JLF Research Archive
Showing items 26 to 50 of 67
Alamance County commissioners are asking county voters to approve a $2.4 million tax increase at a time of high unemployment. This amount is equal to a property tax increase of 1.9 cents per hundred dollars of value. The three commissioners who supported the tax hike rejected a public hearing on the referendum.
Person County commissioners are asking county voters to approve a $675,000 tax increase at a time of high unemployment. This amount is equal to a property tax increase of 1.8 cents per hundred dollars of value. The commissioners voted 3-to-2 to put the tax increase to a vote of the people, but three commissioners expressed concerns that this tax increase would harm Person County small businesses during this weak economy.
Bladen county commissioners are asking voters to approve a $375,000 tax increase. Commissioners are asking for a tax increase while ignoring the county manager’s proposed fiscal year 2011 budget that fulfills the commissioners’ “No Tax Increase” pledge. Bladen County schools have adequate funding from federal, state, and lottery sources; in fact, federal funds alone bring in three times the amount received from the tax increase.
Guilford county commissioners are asking for an $11.6 million tax increase at a time of high unemployment. In 2008, they twice asked voters to pass a tax increase, but by large majorities, the voters turned them down. To illustrate the commissioner’s inability to manage spending and the debt, the county will exceed its debt guideline every year from 2012 to 2016.
Orange County commissioners are asking voters for a $2.3 million tax increase at a time of high unemployment. Since the special county taxing authority was established by the legislature in 2007, voters have turned down 68 of 85 requests for tax increases, sending the message that county commissioners must be more responsible stewards of taxpayers’ hard-earned money.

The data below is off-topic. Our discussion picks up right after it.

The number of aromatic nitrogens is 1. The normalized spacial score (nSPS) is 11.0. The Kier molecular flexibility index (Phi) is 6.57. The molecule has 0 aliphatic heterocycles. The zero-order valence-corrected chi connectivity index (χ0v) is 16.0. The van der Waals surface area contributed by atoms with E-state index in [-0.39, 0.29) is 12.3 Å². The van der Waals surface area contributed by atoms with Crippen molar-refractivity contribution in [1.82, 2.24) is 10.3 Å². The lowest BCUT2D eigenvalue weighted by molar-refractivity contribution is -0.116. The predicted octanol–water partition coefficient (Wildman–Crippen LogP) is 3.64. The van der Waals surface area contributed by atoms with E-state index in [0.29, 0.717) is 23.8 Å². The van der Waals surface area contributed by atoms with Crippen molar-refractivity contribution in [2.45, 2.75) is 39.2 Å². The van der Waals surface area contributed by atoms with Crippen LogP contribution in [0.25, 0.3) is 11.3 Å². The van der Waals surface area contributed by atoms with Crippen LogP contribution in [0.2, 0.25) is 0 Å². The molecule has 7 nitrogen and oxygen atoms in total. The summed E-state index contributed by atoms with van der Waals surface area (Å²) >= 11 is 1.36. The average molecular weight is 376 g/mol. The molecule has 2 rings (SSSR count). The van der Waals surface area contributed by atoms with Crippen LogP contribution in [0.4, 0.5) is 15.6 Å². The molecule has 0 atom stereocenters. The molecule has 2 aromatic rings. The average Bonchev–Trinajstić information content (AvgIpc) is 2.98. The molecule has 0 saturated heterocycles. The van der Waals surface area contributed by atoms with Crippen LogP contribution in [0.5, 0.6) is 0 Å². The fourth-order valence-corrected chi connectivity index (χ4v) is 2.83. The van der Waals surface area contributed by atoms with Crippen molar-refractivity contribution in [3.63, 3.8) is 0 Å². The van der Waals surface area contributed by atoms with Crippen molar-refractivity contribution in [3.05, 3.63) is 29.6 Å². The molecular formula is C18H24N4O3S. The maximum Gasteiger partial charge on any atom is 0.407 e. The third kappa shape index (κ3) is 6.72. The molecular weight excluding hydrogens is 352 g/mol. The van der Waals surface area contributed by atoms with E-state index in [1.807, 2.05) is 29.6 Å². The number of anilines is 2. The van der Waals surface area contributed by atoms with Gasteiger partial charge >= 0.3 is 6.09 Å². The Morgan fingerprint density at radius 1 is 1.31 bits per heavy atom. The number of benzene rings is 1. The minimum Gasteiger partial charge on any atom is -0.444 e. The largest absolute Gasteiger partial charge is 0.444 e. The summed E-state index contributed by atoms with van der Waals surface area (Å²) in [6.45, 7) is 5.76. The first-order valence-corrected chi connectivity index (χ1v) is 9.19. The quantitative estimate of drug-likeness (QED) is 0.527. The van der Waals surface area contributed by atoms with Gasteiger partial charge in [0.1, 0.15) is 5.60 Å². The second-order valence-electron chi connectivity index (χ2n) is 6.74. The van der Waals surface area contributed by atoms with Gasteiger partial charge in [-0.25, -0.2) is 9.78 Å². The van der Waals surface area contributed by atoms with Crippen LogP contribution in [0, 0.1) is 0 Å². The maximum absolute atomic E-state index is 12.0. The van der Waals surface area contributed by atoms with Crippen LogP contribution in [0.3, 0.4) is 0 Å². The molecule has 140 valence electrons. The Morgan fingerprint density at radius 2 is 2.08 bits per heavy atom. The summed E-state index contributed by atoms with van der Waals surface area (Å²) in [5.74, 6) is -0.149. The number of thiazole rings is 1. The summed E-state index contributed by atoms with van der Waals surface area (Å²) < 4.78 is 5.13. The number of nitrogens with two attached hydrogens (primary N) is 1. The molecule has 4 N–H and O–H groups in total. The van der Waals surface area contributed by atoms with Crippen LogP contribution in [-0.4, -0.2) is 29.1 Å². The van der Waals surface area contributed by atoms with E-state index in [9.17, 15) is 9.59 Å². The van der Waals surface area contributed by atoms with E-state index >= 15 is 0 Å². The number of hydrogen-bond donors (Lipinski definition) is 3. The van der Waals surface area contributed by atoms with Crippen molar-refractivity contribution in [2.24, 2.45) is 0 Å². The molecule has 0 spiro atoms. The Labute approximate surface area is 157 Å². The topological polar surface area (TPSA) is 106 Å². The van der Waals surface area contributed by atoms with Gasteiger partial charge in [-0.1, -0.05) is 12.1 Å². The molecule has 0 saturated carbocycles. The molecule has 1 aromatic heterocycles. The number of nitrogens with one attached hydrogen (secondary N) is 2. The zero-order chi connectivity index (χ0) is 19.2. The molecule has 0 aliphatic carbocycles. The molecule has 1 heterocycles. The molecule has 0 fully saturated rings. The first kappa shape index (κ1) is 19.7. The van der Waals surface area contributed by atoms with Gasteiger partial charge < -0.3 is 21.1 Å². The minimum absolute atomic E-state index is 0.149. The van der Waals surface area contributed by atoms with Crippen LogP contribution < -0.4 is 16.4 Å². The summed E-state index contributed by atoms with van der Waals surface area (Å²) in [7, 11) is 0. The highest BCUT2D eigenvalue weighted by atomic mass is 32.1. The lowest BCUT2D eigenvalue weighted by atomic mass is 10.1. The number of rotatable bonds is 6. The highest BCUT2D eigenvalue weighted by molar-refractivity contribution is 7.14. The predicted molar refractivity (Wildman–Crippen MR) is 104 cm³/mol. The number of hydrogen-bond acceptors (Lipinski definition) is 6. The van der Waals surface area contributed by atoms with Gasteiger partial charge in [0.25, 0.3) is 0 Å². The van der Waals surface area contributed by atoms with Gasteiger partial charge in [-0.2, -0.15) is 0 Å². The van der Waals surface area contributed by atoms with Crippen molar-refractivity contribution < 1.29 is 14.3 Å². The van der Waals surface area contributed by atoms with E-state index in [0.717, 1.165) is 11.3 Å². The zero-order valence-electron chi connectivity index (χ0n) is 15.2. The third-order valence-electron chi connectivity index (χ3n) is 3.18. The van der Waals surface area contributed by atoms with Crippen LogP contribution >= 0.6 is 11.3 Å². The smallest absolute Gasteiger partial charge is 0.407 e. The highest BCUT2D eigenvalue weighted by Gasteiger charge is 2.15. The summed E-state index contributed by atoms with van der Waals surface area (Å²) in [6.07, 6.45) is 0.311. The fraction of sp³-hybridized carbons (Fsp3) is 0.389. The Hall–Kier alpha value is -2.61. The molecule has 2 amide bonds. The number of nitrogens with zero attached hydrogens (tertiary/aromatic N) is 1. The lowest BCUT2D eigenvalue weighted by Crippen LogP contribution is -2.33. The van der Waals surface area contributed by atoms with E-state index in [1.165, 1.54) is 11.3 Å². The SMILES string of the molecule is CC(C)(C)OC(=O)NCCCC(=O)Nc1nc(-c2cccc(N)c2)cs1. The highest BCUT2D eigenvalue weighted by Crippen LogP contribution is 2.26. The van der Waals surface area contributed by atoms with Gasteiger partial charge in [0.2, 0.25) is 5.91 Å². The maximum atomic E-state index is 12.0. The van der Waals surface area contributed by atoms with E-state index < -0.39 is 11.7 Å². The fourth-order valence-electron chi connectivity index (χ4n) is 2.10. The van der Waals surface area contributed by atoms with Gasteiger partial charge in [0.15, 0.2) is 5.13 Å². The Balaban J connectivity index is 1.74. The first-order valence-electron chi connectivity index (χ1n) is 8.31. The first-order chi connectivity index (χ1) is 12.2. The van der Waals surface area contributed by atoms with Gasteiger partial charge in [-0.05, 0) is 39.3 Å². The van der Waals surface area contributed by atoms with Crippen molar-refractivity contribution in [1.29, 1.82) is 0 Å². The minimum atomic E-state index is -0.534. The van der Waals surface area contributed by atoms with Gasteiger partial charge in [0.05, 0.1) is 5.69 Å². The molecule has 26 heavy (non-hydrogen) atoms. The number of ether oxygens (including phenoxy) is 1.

Business incentives are like lottery tickets, providing big rewards for governments if you don’t count the costs. Iredell County modeled the financial costs and benefits of an incentive offered in 2009 and showed a positive net present value for the incentives, but neglected to factor in the opportunity cost of forgoing the next best use for the funds and the likelihood the investment would have happened without an incentive.
Watauga County commissioners want voters to approve a $1.9 million sales tax increase to build new recreational facilities. If past is prologue, this new money will not be spent wisely. Watauga County commissioners recently approved the most expensive high school ever built in the state, and they did so without a vote of taxpayers.